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rose

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rose

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In fairness, I will call the hon. Member for Rochford (Dr. Clark).

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Further to that point of order, Mr. Speaker. Last night I was present in the House when the hon. Member for Makerfield (Mr. McCartney) made his accusation. I found his accusation so outrageous and so far from the truth that I did not believe that anyone could take it seriously. I did not rise at that time to rebut it. It is true, however, that, after one hour of accusations from Opposition Members that I had behaved improperly in Committee, I left the Chamber after I had spoken. I went out that way—[Interruption.]

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Order. The point of order is to me, not to hon. Members.

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I left the Chamber, going that way out, and I saw the sponsors of the Bill. As I said, it was after one hour of being accused of impropriety by Opposition Members. As I went past the sponsors of the Bill, I said, "Since I am being accused of being in your pocket, I had better say hello to you." That is all I said; I said nothing else. Then there was uproar in the House as Labour Members objected to my being there. I stood there with my back to the House, saying nothing further until the House settled down. That is what I said. There was nothing improper.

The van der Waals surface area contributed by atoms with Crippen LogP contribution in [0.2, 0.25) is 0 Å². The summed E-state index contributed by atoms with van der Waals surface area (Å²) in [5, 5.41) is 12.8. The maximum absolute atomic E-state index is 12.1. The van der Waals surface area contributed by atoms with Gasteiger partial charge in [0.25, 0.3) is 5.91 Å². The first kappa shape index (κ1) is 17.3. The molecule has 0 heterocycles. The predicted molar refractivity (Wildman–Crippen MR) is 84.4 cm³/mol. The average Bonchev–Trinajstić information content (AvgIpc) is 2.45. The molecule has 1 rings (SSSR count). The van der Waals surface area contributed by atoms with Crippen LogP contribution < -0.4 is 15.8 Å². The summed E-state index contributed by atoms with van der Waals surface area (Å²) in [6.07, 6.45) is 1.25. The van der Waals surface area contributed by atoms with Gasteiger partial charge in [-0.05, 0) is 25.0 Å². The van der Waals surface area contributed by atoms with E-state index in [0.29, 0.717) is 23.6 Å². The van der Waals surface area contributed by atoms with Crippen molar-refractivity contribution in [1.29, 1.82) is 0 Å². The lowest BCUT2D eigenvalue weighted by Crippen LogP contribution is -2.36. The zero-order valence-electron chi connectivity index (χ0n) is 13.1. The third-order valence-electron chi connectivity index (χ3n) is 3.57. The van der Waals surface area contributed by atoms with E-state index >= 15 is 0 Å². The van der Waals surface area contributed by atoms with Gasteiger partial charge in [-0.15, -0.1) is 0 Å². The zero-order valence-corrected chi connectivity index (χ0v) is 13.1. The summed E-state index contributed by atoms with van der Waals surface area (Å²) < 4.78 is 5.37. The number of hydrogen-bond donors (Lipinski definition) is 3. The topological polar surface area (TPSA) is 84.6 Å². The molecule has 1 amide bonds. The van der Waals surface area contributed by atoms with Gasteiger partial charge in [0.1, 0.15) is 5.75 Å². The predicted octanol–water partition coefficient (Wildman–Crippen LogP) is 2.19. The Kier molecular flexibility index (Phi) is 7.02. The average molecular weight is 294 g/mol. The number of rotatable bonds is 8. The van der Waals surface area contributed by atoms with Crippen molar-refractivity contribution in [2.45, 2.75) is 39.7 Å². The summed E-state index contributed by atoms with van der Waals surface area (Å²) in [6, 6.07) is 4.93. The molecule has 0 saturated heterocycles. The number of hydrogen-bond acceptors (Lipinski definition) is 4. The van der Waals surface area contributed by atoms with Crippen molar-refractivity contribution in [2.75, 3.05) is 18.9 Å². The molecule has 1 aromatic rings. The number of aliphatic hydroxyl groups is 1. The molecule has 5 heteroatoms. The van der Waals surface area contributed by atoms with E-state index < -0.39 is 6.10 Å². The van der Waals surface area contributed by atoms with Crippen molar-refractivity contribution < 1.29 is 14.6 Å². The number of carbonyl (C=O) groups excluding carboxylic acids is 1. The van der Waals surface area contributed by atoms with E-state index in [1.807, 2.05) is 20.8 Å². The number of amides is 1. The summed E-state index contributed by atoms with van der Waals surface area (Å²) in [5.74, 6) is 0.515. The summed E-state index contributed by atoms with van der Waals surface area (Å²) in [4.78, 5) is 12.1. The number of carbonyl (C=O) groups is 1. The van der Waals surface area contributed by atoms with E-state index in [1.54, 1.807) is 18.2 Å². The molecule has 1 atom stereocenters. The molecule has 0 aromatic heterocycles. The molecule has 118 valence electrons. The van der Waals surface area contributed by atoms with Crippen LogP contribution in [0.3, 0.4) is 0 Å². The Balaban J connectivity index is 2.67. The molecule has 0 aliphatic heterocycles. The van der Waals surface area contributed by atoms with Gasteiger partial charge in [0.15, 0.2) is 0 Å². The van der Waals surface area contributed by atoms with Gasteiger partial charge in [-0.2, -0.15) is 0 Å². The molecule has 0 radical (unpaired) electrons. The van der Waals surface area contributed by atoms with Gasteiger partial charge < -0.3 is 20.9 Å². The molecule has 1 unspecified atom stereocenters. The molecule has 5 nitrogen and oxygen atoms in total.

I have made an appointment to see the Clerk of the House at 6.15 this evening to object in the strongest possible terms to the accusation by the hon. Member for Makerfield.

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I repeat that this matter has been referred to me as a matter of privilege.

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rose

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All hon. Members are aware that, when an issue is raised with the Speaker as a matter of privilege, it may not be raised in the Chamber.

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rose

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It cannot be on this same matter.